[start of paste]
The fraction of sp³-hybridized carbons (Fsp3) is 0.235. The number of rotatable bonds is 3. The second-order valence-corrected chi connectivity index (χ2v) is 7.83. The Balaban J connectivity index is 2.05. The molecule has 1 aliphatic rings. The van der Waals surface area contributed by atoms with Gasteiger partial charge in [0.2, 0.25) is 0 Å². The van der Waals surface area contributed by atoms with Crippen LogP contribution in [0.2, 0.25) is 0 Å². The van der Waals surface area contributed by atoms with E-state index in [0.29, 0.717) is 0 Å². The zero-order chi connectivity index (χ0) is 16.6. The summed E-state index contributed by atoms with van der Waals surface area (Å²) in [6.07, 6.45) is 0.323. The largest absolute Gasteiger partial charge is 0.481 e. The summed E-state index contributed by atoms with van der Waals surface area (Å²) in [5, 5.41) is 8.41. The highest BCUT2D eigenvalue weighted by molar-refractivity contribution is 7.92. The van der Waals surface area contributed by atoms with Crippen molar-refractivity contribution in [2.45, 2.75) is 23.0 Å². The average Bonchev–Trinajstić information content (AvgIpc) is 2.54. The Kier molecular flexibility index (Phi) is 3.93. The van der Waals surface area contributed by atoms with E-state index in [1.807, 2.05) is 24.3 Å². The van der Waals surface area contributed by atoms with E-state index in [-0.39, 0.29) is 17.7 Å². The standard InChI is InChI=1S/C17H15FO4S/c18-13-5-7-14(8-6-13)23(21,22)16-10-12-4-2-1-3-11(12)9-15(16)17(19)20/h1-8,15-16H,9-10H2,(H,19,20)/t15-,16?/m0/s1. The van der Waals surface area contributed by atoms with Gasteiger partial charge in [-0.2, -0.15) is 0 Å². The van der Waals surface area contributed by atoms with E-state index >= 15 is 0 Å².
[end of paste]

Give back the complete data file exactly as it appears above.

The fraction of sp³-hybridized carbons (Fsp3) is 0.235. The number of rotatable bonds is 3. The second-order valence-corrected chi connectivity index (χ2v) is 7.83. The Balaban J connectivity index is 2.05. The molecule has 1 aliphatic rings. The van der Waals surface area contributed by atoms with Gasteiger partial charge in [0.2, 0.25) is 0 Å². The van der Waals surface area contributed by atoms with Crippen LogP contribution in [0.2, 0.25) is 0 Å². The van der Waals surface area contributed by atoms with E-state index in [0.29, 0.717) is 0 Å². The zero-order chi connectivity index (χ0) is 16.6. The summed E-state index contributed by atoms with van der Waals surface area (Å²) in [6.07, 6.45) is 0.323. The largest absolute Gasteiger partial charge is 0.481 e. The summed E-state index contributed by atoms with van der Waals surface area (Å²) in [5, 5.41) is 8.41. The highest BCUT2D eigenvalue weighted by molar-refractivity contribution is 7.92. The van der Waals surface area contributed by atoms with Crippen molar-refractivity contribution in [2.45, 2.75) is 23.0 Å². The average Bonchev–Trinajstić information content (AvgIpc) is 2.54. The Kier molecular flexibility index (Phi) is 3.93. The van der Waals surface area contributed by atoms with E-state index in [1.807, 2.05) is 24.3 Å². The van der Waals surface area contributed by atoms with E-state index in [-0.39, 0.29) is 17.7 Å². The standard InChI is InChI=1S/C17H15FO4S/c18-13-5-7-14(8-6-13)23(21,22)16-10-12-4-2-1-3-11(12)9-15(16)17(19)20/h1-8,15-16H,9-10H2,(H,19,20)/t15-,16?/m0/s1. The van der Waals surface area contributed by atoms with Gasteiger partial charge in [-0.2, -0.15) is 0 Å². The van der Waals surface area contributed by atoms with E-state index >= 15 is 0 Å².